•      Respecting the referee may affect his decision-making positively

•      You can influence a decision BEFORE it is made, rarely afterwards.


Replaying moments of indiscipline in their football careers, players recall such incidents all too easily. In these moments, freeze-framed and relived, they can break down to almost milliseconds, emotions and senses that lead to their outbursts of confrontational verbal and physical behaviour….and understand its process. Then with similar approaches rework the experiences to produce more effective and desirable results.

“This time when you lose possession pause at the moment you lost the ball, what is the feeling.”

“I’m embarrassed, I had no excuse. My first thought was I must get the ball back…at all costs….”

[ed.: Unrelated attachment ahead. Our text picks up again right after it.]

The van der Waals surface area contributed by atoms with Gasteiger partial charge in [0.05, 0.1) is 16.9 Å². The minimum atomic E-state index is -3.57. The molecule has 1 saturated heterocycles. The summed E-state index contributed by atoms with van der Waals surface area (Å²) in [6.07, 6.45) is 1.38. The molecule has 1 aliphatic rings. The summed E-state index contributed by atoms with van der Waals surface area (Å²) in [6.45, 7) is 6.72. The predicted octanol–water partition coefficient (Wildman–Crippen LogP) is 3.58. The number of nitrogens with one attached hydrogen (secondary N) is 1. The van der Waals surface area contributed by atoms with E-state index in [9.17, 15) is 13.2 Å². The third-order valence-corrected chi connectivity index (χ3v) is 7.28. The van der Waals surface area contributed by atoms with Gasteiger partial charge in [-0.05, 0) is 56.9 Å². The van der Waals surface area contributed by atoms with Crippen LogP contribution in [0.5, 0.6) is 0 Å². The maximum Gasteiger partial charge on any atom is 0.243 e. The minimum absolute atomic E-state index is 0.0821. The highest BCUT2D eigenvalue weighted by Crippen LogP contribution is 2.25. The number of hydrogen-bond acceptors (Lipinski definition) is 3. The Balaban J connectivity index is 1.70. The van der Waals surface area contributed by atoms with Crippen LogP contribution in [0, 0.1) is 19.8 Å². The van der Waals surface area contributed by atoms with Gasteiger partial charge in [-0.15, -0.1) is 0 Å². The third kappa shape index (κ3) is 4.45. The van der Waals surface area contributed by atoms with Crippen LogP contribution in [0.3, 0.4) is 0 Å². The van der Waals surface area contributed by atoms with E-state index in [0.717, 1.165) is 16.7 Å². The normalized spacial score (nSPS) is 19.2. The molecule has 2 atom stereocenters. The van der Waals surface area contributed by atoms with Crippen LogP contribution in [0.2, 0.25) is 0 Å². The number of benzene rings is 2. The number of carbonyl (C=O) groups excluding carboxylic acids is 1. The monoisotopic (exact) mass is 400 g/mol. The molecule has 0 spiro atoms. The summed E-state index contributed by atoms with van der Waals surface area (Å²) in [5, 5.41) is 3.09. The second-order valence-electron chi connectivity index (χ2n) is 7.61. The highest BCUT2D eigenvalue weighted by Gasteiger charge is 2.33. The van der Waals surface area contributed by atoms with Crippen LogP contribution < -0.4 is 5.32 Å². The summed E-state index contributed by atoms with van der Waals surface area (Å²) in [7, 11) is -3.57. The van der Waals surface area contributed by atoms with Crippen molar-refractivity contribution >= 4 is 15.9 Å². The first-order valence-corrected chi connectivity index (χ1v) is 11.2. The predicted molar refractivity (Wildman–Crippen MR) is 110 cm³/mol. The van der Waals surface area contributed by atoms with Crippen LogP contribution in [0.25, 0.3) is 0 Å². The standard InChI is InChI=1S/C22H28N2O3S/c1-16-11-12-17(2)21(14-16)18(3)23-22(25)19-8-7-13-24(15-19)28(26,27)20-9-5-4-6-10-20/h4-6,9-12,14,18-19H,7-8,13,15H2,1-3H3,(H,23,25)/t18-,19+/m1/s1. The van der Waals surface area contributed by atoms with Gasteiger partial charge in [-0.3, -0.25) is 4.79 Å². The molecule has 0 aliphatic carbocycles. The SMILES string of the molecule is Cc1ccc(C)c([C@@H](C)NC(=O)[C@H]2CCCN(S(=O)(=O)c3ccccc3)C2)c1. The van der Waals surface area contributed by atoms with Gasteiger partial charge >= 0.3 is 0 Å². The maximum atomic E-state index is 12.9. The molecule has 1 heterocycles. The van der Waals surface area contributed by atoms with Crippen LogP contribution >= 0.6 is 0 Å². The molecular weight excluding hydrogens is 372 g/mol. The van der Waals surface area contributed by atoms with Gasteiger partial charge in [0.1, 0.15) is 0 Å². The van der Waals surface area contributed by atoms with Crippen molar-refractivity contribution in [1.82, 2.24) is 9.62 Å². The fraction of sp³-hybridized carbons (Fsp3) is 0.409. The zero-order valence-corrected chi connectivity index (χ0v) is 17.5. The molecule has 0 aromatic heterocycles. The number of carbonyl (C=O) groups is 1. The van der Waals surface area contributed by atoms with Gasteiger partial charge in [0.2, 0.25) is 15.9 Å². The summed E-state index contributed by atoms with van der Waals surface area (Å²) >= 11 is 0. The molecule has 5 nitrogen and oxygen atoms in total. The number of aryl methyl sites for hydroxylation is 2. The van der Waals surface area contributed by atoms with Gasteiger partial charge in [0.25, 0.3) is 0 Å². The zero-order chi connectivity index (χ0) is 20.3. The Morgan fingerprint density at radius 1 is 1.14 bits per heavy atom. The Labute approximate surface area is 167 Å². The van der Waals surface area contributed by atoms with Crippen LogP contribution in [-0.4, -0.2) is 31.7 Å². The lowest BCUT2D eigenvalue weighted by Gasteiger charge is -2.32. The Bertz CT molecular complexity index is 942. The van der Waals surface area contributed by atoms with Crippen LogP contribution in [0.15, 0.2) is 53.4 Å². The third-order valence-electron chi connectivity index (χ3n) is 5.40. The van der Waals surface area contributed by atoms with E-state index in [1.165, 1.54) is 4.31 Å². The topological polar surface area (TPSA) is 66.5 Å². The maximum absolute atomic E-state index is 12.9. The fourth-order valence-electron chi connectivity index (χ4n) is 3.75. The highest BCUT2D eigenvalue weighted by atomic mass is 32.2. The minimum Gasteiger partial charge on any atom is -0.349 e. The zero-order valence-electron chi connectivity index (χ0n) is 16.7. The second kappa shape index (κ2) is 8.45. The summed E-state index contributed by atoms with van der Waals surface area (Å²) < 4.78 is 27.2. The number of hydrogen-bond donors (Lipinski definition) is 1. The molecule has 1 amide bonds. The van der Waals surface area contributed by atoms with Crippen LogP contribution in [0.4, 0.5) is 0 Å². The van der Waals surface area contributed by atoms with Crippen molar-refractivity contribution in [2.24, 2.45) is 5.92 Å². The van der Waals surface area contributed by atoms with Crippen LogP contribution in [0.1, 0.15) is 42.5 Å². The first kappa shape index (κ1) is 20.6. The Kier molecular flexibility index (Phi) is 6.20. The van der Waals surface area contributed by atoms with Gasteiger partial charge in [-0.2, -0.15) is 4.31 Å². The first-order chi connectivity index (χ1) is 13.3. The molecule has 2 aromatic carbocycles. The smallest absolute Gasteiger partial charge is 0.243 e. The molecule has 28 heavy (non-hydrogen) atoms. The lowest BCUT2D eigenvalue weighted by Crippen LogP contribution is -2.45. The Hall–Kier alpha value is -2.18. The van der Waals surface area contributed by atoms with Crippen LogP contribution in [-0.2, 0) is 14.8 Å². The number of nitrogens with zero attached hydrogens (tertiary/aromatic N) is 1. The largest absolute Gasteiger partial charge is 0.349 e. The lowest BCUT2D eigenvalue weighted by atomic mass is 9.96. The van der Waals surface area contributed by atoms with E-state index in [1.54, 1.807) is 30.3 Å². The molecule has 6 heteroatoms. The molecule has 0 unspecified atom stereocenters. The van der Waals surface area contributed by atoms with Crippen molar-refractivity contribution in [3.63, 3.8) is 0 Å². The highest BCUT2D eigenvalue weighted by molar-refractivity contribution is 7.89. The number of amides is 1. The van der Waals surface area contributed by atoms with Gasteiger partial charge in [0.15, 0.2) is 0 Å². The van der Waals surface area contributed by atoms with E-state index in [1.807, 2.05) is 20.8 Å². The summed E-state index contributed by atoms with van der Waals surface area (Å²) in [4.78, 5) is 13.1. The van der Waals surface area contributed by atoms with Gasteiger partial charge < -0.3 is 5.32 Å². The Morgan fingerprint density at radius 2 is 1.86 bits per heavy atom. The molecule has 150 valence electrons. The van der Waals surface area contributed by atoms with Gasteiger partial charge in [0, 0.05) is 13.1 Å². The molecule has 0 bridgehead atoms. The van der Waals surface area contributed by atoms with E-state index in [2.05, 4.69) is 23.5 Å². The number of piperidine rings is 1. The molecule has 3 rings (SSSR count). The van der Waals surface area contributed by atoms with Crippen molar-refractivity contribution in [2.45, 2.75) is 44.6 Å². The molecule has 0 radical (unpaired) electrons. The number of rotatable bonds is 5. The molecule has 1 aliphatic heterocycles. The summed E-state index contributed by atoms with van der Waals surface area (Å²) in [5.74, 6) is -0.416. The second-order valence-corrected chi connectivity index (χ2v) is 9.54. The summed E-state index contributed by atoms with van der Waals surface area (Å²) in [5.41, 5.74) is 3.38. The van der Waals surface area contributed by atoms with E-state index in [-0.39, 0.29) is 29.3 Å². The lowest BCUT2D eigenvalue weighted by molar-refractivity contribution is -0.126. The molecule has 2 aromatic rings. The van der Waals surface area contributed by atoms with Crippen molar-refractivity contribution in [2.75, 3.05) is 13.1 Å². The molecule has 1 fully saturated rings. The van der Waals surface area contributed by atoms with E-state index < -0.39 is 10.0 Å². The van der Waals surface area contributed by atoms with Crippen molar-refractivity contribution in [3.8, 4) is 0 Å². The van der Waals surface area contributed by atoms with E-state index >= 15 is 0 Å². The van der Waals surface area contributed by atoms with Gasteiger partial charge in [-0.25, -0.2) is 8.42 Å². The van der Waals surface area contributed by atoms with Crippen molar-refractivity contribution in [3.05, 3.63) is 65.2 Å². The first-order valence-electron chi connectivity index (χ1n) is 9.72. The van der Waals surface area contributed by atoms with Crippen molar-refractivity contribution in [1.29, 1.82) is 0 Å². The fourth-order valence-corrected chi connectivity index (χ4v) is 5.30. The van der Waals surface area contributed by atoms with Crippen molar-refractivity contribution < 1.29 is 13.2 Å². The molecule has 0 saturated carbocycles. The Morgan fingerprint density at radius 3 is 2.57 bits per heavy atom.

“Now look up and around you, what do you see?”

“ The defenders are shouting cover Jamie, cover. I can approach the player with the ball and shield the defence. I can push him out to the line and force a throw”

How do your team-mates respond to that?”

“They applaud me for the recovery and shout encouragement at me. It’s so different to how I thought it might be”

“You are still on the pitch, how do you feel about that?”

“ I’m no use to them in the dressing room and being banned for 3 games and being fined”

“In freeze-framing the moments of your action what is your experience of that?”

“I’m really surprised, I didn’t think you could do that especially after such a long time. I still get angry when I think about it”

“Do you know where the anger comes from?

“Yeah, its my self confidence and self belief. I’m calming down now as I work harder in training and try not to blow so quickly”